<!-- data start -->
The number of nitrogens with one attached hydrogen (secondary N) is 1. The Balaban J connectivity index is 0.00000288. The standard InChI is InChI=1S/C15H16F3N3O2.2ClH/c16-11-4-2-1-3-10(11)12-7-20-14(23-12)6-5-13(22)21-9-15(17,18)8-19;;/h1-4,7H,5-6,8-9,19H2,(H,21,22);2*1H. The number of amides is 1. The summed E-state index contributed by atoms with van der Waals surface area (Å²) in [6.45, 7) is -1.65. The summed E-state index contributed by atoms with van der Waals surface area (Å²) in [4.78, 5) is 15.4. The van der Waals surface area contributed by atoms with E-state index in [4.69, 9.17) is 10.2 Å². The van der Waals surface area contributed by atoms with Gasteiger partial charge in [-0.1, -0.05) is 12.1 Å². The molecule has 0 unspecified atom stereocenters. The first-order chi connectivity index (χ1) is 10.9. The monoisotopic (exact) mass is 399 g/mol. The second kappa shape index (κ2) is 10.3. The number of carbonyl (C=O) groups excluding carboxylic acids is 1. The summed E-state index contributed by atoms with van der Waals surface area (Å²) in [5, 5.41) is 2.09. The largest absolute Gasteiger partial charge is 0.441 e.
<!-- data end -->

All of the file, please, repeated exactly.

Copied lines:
The number of nitrogens with one attached hydrogen (secondary N) is 1. The Balaban J connectivity index is 0.00000288. The standard InChI is InChI=1S/C15H16F3N3O2.2ClH/c16-11-4-2-1-3-10(11)12-7-20-14(23-12)6-5-13(22)21-9-15(17,18)8-19;;/h1-4,7H,5-6,8-9,19H2,(H,21,22);2*1H. The number of amides is 1. The summed E-state index contributed by atoms with van der Waals surface area (Å²) in [6.45, 7) is -1.65. The summed E-state index contributed by atoms with van der Waals surface area (Å²) in [4.78, 5) is 15.4. The van der Waals surface area contributed by atoms with E-state index in [4.69, 9.17) is 10.2 Å². The van der Waals surface area contributed by atoms with Gasteiger partial charge in [-0.1, -0.05) is 12.1 Å². The molecule has 0 unspecified atom stereocenters. The first-order chi connectivity index (χ1) is 10.9. The monoisotopic (exact) mass is 399 g/mol. The second kappa shape index (κ2) is 10.3. The number of carbonyl (C=O) groups excluding carboxylic acids is 1. The summed E-state index contributed by atoms with van der Waals surface area (Å²) in [5, 5.41) is 2.09. The largest absolute Gasteiger partial charge is 0.441 e.